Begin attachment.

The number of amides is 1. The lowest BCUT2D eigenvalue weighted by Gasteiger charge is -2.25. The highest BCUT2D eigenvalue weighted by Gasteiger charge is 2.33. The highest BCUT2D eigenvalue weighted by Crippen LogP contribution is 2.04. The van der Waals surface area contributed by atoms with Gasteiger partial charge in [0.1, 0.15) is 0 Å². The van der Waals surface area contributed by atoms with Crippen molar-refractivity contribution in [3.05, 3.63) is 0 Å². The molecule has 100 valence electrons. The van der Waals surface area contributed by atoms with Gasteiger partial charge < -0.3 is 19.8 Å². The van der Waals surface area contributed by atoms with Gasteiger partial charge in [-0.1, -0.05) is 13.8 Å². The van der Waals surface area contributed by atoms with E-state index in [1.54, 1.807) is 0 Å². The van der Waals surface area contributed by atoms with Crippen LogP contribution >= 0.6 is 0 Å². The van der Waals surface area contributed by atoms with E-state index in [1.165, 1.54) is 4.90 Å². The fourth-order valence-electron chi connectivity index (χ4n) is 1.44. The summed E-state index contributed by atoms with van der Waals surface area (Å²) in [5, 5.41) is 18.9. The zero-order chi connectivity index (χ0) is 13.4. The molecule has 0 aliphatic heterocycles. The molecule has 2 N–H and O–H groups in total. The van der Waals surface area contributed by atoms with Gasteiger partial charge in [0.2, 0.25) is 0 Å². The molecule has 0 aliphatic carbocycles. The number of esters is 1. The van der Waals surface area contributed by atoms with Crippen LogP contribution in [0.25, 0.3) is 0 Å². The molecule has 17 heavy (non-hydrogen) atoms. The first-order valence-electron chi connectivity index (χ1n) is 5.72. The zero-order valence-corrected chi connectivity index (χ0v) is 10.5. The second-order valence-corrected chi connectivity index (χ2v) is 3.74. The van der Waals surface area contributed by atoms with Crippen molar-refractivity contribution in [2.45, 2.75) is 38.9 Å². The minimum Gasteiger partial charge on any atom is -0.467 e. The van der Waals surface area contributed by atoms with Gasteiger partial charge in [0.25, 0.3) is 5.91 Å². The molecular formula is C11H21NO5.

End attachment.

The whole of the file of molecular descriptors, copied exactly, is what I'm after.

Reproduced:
The number of amides is 1. The lowest BCUT2D eigenvalue weighted by Gasteiger charge is -2.25. The highest BCUT2D eigenvalue weighted by Gasteiger charge is 2.33. The highest BCUT2D eigenvalue weighted by Crippen LogP contribution is 2.04. The van der Waals surface area contributed by atoms with Gasteiger partial charge in [0.1, 0.15) is 0 Å². The van der Waals surface area contributed by atoms with Crippen molar-refractivity contribution in [3.05, 3.63) is 0 Å². The molecule has 100 valence electrons. The van der Waals surface area contributed by atoms with Gasteiger partial charge < -0.3 is 19.8 Å². The van der Waals surface area contributed by atoms with Gasteiger partial charge in [-0.1, -0.05) is 13.8 Å². The van der Waals surface area contributed by atoms with E-state index in [1.54, 1.807) is 0 Å². The van der Waals surface area contributed by atoms with Crippen LogP contribution >= 0.6 is 0 Å². The van der Waals surface area contributed by atoms with E-state index in [1.165, 1.54) is 4.90 Å². The fourth-order valence-electron chi connectivity index (χ4n) is 1.44. The summed E-state index contributed by atoms with van der Waals surface area (Å²) in [5, 5.41) is 18.9. The zero-order chi connectivity index (χ0) is 13.4. The molecule has 0 aliphatic heterocycles. The molecule has 2 N–H and O–H groups in total. The van der Waals surface area contributed by atoms with Gasteiger partial charge in [0.2, 0.25) is 0 Å². The molecule has 0 aliphatic carbocycles. The number of esters is 1. The van der Waals surface area contributed by atoms with Crippen LogP contribution in [0.25, 0.3) is 0 Å². The molecule has 17 heavy (non-hydrogen) atoms. The first-order valence-electron chi connectivity index (χ1n) is 5.72. The zero-order valence-corrected chi connectivity index (χ0v) is 10.5. The second-order valence-corrected chi connectivity index (χ2v) is 3.74. The van der Waals surface area contributed by atoms with Crippen molar-refractivity contribution in [2.45, 2.75) is 38.9 Å². The minimum Gasteiger partial charge on any atom is -0.467 e. The van der Waals surface area contributed by atoms with Gasteiger partial charge in [0.25, 0.3) is 5.91 Å². The molecular formula is C11H21NO5.